Get Ya Merch – How Merchandising Works in Colleges
According to ESPN’s list of schools who made the most money as a result of royalties through the Collegiate Licensing Company (CLC), which regulates sporting merchandise officially licensed for sale by colleges to fans, the University of Texas topped the revenue list for the eighth year in a row. The top ten universities, in terms of their revenue from licensed merchandise sales, were:
- The University of Texas at Austin
- The University of Alabama
- University of Notre Dame
- The University of Michigan
- University of Kentucky
- Louisiana State University
- University of Florida
- University of Georgia
- University of North Carolina
- The University of Arkansas, Fayetteville
Altogether, the CLC reported that fans, schools, and athletes combined spent a total of $4.62 billion on officially licensed merchandise, ranging from shoes, shorts, and caps; to bandanas for family pets; to novelty garden gnomes. All the money generated from merchandise sales is returned to the universities to support student groups and campus projects, but a closer look reveals some of the divisions within the college merchandise sales and marketing arena.
Apparel deals in college athletics have become extremely lucrative, so much so that failing to secure the right merchandise deal with the right supplier can spell the difference between a losing season and a winning season. For instance, Eastbay, Inc., is a major supplier of apparel and footwear that works directly with Nike, Under Armour, and Adidas to provide both professional and college athletics programs with gear and footwear. As a major supplier of athletic gear, they also offer access to consumer channels. College athletics programs who can show they have the backing of big-name suppliers and manufacturers are often far more successful in recruiting high school students through a combination of scholarships, marketing, and student life programs.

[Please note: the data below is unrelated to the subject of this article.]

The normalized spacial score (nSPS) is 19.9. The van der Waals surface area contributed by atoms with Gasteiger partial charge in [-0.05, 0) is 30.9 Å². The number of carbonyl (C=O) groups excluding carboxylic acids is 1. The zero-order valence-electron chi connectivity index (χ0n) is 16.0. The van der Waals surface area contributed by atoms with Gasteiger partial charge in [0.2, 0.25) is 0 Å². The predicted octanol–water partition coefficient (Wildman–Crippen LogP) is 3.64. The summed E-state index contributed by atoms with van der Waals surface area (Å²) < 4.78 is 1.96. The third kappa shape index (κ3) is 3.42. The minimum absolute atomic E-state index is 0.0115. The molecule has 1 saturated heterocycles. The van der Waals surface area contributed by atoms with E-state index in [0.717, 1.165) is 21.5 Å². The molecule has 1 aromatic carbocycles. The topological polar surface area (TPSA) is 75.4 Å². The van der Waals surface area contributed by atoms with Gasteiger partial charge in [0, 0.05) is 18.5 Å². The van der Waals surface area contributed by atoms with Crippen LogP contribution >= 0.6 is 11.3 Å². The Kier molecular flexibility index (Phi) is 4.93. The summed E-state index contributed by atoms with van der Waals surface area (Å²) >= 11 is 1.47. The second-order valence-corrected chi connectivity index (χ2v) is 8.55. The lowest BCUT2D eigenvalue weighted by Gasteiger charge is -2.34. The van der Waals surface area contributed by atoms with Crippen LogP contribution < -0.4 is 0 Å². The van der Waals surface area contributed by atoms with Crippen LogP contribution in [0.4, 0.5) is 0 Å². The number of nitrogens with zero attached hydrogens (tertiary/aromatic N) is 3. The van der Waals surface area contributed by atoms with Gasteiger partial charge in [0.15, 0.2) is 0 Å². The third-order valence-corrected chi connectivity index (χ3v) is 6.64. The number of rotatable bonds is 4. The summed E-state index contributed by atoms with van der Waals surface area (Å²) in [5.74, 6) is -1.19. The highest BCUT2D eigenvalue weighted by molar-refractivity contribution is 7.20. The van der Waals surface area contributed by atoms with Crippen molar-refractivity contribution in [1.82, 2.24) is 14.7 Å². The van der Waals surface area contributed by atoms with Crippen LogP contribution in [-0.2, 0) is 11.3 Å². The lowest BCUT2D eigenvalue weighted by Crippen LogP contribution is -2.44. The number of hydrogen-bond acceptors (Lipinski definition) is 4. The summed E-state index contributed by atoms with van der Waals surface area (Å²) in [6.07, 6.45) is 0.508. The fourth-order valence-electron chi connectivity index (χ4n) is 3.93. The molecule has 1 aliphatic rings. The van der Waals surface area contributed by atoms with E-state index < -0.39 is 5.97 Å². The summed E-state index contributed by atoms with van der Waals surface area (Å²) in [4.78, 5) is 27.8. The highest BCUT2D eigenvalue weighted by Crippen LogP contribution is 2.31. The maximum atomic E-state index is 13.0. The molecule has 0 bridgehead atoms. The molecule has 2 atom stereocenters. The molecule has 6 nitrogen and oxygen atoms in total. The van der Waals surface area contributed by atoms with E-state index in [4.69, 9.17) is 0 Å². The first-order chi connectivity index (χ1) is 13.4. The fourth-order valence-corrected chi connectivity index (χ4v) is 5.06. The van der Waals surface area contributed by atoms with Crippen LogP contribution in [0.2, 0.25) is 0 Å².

The academic life of student-athletes has been further complicated by concerns that efforts to professionalize college sports harm the educational opportunities that should be priorities for these young people. For example, Division I NCAA coaches earn comfortable salaries. The high-profile student-athletes recruited by Division I schools who benefit from their enrollment are often thrown into leadership positions that require extensive travel, media training, and long hours both on and off the field. These additional responsibilities deprive students of time that could be spent on academic pursuits. Although success in college athletics can lead to celebrity status for these young athletes, and potentially to lucrative professional contracts, academic regulations do not allow them to profit from these efforts while they are enrolled in the university.
The NCAA was originally founded to focus on both sports and education, but these two elements are no longer balanced. The NCCA’s current incarnation as a billion-dollar corporation has altered the playing field for all students entering the college application cycle, regardless of their professional aspirations as student-athletes. CNAA recognizes the value that a disciplined, well-staffed, and well-funded athletic program can bring to the education of the whole student. The NCAA and the big business of college and professional sports will continue to evolve. At the same time, high schools and universities will continue to address the needs of all students. Well-funded, well-staffed athletic programs that emphasize the value of athletic programs to instill discipline, a sense of community, respect, integrity, and a passion for lifelong learning will continue to be an integral part of that effort.
CNAA has made tremendous progress in its efforts to ensure that Catholic schools throughout the United States continue to enjoy access and bargaining power that keeps then on an equal footing with even with the most well-funded public-school athletic programs. CNAA’s close partnership with Eastbay, Inc., provides further assurance that schools in the CNAA network will offer students the best opportunity to enroll in premier universities, whether their goal is to rise to the top of the NCAA pyramid, or translate their success in student athletics to success in academics and the business world.